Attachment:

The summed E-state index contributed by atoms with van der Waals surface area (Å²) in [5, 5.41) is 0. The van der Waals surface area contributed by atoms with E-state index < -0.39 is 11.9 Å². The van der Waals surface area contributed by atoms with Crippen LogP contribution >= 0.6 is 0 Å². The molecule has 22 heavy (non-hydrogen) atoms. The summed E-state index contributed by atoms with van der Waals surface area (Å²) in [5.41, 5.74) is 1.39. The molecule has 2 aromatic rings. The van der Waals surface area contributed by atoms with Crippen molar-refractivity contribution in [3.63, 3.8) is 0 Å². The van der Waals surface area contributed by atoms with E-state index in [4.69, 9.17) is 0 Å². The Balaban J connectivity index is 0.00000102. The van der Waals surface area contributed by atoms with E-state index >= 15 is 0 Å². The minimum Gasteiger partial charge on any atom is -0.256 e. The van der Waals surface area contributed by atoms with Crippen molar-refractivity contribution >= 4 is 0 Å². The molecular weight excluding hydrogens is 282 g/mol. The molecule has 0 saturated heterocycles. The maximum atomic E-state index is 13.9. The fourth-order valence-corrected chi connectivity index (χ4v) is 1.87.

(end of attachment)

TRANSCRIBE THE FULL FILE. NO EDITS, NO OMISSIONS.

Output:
The summed E-state index contributed by atoms with van der Waals surface area (Å²) in [5, 5.41) is 0. The van der Waals surface area contributed by atoms with E-state index < -0.39 is 11.9 Å². The van der Waals surface area contributed by atoms with Crippen LogP contribution >= 0.6 is 0 Å². The molecule has 22 heavy (non-hydrogen) atoms. The summed E-state index contributed by atoms with van der Waals surface area (Å²) in [5.41, 5.74) is 1.39. The molecule has 2 aromatic rings. The van der Waals surface area contributed by atoms with Crippen molar-refractivity contribution in [3.63, 3.8) is 0 Å². The van der Waals surface area contributed by atoms with E-state index in [4.69, 9.17) is 0 Å². The Balaban J connectivity index is 0.00000102. The van der Waals surface area contributed by atoms with E-state index >= 15 is 0 Å². The minimum Gasteiger partial charge on any atom is -0.256 e. The van der Waals surface area contributed by atoms with Crippen molar-refractivity contribution >= 4 is 0 Å². The molecular weight excluding hydrogens is 282 g/mol. The molecule has 0 saturated heterocycles. The maximum atomic E-state index is 13.9. The fourth-order valence-corrected chi connectivity index (χ4v) is 1.87.